Travel: Ski The Slopes Of Sainte Foy


Ski: Catherine Feore follows the tracks of Alpine wildlife… and skiers.

February is one of the dankest months of the year. Christmas and the New Year are over, the cleansing month of January – and feeling virtuous – has passed and it’s usually pretty cold. However, it is a good time to look forward and think about a nice break to recharge your batteries. What better than to get out into the beautifully clean air of the French Alps?

There are many well-trodden spots, like Val d’Isère and Tignes, but nestled in the Haute Tarentaise is the more intimate station of Sainte Foy. Despite its human scale, Sainte Foy has every amenity you could want. Twenty-five pistes to cater for every level of ability, heliskiing, raquettes (snow shoes) with guides and many other activities. It is just lovely to swish down the slopes and admire the scenery, but it is difficult to get a real sense of the nature and fauna around you when you’re travelling at speed.

A small group of us decided to do the raquettes with Jean Pierre, an experienced nature guide from ESF (Ecole du Ski Français). We saw tracks of mountain hare, chamois (which is like a cross between a goat and an antelope), wild boar, fox, deer, black squirrel and most exciting of all, a wolf. Fortunately, wolves are scared of bipeds. I think they suspect humans of being a peculiar variety of bear.

There is a preserved mountain hamlet, Le Monal, which has not changed since the 18th century and where you can see how people used to live in this remote location. It is classed as being of great architectural, historic and geographical significance and looks out on the Massif of Mont Pourri.

We stayed in the Résidence CGH Les Fermes de Sainte Foy. The chalets were beautifully designed with two bedrooms, a comfortable sitting room and a well- equipped kitchen. Each bedroom had its own balcony. I was lucky enough to be there when there was a full moon, which made the mountains look particularly beautiful at night. You can do your own cooking, but it is possible to order traditional Savoyard dishes, at very reasonable prices, and there is also the possibility of ordering bread and viennoiseries for breakfast. All residents have access to the fitness room, swimming pool and the not-to-be-missed Ô des Cimes spa.

An interesting figure that I was surprised to learn was that 30% of those who stay are non-skiers. CGH’s facilities mean that they can offer more than most for this group. There are also other activities, such as raquettes with Tai Chi or yoga. On another day, some of our group joined an Evolution2 group to try Afghan raquettes. This is perfect for those who really want to destress. Olivia explained that the technique of matching steps and breathing is used by Afghans who sometimes walk as far as 60 kilometres across the desert. The combination of nature and a focus on breathing leads to deep relaxation.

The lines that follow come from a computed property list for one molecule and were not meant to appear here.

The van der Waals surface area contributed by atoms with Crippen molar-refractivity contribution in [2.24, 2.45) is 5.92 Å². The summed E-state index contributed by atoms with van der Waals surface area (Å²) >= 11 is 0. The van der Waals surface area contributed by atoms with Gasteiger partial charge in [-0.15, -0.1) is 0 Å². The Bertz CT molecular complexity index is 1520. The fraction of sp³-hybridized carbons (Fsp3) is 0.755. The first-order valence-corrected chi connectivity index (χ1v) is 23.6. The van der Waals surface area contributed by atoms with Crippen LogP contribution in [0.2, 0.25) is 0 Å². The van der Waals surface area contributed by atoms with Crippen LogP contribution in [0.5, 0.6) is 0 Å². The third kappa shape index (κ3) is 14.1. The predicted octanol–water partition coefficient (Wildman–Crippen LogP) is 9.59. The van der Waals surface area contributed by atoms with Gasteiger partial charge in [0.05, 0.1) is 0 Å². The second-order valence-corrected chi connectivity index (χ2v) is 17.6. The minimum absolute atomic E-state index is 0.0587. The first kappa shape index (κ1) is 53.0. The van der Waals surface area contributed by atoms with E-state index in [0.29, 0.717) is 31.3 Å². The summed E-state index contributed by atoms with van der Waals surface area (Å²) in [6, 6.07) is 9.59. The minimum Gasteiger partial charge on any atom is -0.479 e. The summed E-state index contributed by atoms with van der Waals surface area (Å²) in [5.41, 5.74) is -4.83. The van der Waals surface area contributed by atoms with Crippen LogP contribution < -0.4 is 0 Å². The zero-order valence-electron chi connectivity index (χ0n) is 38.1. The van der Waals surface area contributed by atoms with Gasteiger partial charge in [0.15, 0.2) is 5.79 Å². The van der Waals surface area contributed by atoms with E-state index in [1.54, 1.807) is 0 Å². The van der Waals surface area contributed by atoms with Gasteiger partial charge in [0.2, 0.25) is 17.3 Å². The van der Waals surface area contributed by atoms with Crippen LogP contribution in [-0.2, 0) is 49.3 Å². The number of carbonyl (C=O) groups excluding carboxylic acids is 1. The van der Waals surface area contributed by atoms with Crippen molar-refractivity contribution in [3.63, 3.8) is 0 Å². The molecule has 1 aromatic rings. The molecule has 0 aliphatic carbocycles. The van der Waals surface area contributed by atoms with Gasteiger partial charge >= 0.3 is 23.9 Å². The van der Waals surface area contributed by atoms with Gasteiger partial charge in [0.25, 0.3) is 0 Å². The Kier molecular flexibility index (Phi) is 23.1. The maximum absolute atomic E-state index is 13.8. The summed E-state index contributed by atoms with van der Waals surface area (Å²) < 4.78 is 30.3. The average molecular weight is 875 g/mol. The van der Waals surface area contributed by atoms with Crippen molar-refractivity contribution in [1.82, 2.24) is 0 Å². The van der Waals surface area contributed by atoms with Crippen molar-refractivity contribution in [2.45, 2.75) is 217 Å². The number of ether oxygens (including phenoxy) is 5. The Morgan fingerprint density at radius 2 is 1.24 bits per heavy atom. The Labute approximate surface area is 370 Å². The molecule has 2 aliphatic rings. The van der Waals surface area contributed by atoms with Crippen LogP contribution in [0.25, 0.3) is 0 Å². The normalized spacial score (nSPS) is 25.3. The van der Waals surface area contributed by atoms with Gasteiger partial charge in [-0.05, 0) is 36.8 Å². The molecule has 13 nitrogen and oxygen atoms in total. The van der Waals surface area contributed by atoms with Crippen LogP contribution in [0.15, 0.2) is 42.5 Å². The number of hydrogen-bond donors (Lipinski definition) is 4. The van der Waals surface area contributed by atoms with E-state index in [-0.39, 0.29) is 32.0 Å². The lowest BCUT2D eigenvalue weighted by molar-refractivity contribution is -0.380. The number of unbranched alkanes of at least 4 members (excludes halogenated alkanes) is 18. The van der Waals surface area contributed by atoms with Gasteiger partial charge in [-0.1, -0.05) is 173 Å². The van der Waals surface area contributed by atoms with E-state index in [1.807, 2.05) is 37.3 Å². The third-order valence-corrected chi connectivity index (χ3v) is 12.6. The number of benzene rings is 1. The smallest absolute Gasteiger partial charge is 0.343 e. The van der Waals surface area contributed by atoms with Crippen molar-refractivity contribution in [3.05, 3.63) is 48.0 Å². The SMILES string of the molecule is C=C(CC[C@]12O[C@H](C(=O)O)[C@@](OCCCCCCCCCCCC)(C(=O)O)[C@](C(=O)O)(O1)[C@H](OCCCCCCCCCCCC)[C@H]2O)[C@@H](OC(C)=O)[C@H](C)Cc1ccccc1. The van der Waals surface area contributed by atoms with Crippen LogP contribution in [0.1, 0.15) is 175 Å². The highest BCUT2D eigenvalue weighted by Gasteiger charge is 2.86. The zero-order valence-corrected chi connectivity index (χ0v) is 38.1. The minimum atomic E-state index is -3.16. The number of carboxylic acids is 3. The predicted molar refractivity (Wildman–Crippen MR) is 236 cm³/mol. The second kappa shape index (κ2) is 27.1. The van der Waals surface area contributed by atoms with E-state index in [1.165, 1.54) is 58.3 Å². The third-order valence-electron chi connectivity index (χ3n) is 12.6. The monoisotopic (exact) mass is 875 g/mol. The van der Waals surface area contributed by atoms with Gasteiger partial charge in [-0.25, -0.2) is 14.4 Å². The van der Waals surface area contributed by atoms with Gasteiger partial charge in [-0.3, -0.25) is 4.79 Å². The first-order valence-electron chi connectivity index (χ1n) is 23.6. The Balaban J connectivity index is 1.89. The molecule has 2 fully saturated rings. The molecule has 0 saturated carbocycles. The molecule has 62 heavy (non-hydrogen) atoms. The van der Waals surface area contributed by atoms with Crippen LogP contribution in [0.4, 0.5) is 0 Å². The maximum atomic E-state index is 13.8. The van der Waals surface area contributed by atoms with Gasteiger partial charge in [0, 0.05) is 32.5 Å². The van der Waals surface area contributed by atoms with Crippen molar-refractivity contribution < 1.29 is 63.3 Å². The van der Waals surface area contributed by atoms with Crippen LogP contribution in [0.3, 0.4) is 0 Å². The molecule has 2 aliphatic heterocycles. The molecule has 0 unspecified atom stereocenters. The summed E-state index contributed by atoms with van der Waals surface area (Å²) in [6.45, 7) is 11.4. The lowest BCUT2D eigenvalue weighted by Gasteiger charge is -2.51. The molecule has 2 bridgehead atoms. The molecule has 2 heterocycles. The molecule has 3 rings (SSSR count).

Sainte Foy is particularly popular with families. There is a day centre for children and ‘Le Club Piou Piou’, run by ESF, which offers ski courses for children as young as three years old. Céline Fraissard, director of ESF’s ski school, says that they can provide for all levels, from the very young to those who are very good, and can even explore off-piste terrain. ESF, while making skiing fun, also ensure that students learn a good technique that will serve them well as they develop.

For après-ski, the Black Diamond Lodge located at the bottom of the La Bataillette piste has a wonderful cosy bar where you can listen to unobtrusive live music and enjoy a drink or two. Once you’ve sunk into a sofa beside the log fire and ordered some bar food, you won’t want to move. There are outdoor hot tubs, if you want to soak your tired legs. The Black Diamond Lodge has more luxurious suites, each decorated in a charming way.

The picturesque hamlet of Le Miroir is home to Chez Mérie. The restaurant is perfectly decorated and is a mixture of traditional chalet with well-chosen modern elements and eclectic tableware. As you open the door, you can immediately smell the gigot d’agneau or ribs being cooked over the large fire. The menu is traditional Savoyard, with a touch of the Ottolenghi approach that uses largely locally sourced ingredients, and their puddings are legendary. The restaurant is unusual in that it has been run by several generations of women.

Another nice local restaurant is Le Monal, established in 1888 and still in the same family. The menu is seasonal gourmet fare – and they have a great wine collection. We enjoyed a boeuf bourguignon made with cheek of beef and a wonderful dauphinois. At the end of the meal, we were offered a traditional Génépi des Alpes liqueur – it is a Protected Geographical Indication product that’s made by slowly macerating the Génépi plants only found above 1,500m before distillation.

The best way to get to the Haute Tarentaise is by train. Bourg-Saint-Maurice Train Station is 15km from Sainte Foy

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